Decimate is a word that often gets misused. It means to reduce by one-tenth, which is not what most people think it means. 

Most legal writers (and speakers) will use decimate when they mean to destroy or annihilate. For example: “The company promised to decimate its workforce to save money.” However, the correct use of this word would be something like “The CEO promised to decimate her employees if they couldn’t meet their sales targets by Friday.”

Disinterested and uninterested

These two words are commonly mixed up, which can lead to some confusion in sentences such as: “He was disinterested in helping his client fight against the allegations made against him by his ex-wife.” In this case, because he lacked interest or concern for the outcome of the case (he didn’t care), he was said to be “disinterested.”

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Delitescent means “to be delirious.” It’s not a word you’ll hear very often, but if you do happen to see it, don’t be surprised. It’s one of those words that has been around for so long that it’s almost forgotten which is why we’re here to remind you.

Delitescent was first used in the late 1700s as part of a poem by Oliver Goldsmith: “I saw him once with all his friends in tears; / He said he had received some bad news from his son, / And on their entering they found him delitescent.” The Oxford English Dictionary (OED) doesn’t even recognize this definition of delitescent until 1803.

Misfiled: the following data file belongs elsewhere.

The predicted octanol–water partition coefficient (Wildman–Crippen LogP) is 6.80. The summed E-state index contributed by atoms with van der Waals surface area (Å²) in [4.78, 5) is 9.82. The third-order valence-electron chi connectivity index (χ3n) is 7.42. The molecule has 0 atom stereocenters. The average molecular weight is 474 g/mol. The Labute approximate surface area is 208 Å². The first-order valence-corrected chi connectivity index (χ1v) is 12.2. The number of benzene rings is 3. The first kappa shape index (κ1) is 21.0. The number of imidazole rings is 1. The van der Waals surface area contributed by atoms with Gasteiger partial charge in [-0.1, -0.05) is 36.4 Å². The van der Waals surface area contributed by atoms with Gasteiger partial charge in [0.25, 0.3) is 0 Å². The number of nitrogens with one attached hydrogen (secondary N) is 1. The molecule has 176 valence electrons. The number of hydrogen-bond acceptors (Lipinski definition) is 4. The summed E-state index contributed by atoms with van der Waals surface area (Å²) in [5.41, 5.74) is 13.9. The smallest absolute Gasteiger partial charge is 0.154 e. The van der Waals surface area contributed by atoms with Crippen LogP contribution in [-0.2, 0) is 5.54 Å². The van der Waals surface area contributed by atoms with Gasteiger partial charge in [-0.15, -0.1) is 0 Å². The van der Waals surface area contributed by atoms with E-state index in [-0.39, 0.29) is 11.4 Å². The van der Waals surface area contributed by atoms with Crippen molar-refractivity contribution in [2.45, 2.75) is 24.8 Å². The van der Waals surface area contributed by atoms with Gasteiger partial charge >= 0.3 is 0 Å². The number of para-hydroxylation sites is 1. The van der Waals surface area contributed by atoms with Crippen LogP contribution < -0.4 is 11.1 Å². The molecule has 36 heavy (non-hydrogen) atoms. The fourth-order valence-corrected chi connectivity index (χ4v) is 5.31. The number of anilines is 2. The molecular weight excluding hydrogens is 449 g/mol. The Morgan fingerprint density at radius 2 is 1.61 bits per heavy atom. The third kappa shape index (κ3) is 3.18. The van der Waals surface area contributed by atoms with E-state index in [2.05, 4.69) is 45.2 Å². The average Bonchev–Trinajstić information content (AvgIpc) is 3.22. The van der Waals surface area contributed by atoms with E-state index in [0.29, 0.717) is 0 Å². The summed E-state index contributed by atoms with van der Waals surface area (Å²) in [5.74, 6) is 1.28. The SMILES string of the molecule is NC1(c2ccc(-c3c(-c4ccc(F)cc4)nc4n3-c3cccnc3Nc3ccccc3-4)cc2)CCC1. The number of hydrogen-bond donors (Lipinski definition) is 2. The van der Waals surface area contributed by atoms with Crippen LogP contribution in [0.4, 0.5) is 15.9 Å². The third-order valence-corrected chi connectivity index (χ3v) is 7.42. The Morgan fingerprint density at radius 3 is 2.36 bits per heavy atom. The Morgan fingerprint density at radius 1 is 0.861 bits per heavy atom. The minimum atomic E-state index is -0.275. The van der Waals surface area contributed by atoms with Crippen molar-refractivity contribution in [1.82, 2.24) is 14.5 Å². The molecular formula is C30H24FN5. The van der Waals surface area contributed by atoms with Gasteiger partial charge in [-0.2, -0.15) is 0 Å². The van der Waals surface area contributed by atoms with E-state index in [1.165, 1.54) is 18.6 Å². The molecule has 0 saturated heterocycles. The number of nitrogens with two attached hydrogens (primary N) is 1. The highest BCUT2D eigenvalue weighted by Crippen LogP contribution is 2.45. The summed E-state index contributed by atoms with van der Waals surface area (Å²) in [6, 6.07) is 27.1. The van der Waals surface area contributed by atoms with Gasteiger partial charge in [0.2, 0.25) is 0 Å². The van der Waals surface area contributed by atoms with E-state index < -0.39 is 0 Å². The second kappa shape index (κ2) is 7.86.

• What it means: To stop or to discontinue an action.
  • How to use it: “The defendant is hereby ordered to desist from infringing on the plaintiff’s trademark.”
  • What not to use for Saying “stop” in a legal context? A court order isn’t a suggestion; you can’t just choose not to comply with one!

Example of when it should be used: If there’s any doubt whatsoever that your client has been violating someone else’s rights or making false claims, ask yourself if they’ve stopped.

Ejusdem Generis (“Of The Same Kind Or Genus”)

The Latin phrase ejusdem generis means “of the same kind or genus.” It is used in legal writing to restrict the scope of a general term to things of the same genus as the specific terms (i.e., “dogs” would include all dogs, but not cats). 

For example, if you are drafting a contract that says “[A] promises to pay [B] $100,” your use of ejusdem generis prevents an overly broad interpretation such as “[A] promises to pay [B] $100 million.”

Esse Quam Videri (“To Be Rather Than To Seem”)

Aristotle said, “Virtue is the highest of all things; and since it is the highest, it must be good. It is ‘the best thing’ because there can be nothing better for a human being than to be virtuous.”

To Aristotle, happiness means living by reason and virtue is the exercise of reason. He defines virtue as “a state according to which we work well,” but also adds that “a good man” acts virtuously in every way possible he doesn’t just act well sometimes.

Aristotle goes on to say: “Virtue makes us perform deeds appropriate to what has been resolved on by our character.” This means that if you’ve decided something for yourself based on reason (which you should do), then your actions will be virtuous because they’re in line with your decision.

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Ex Parte (“On Behalf Of One Party Only, Without Notification To Or Argument By The Other Side”)

Ex parte is a Latin phrase that means “on behalf of one party only, without notification to or argument by the other side.” It’s used in many different contexts, including court proceedings and legal proceedings.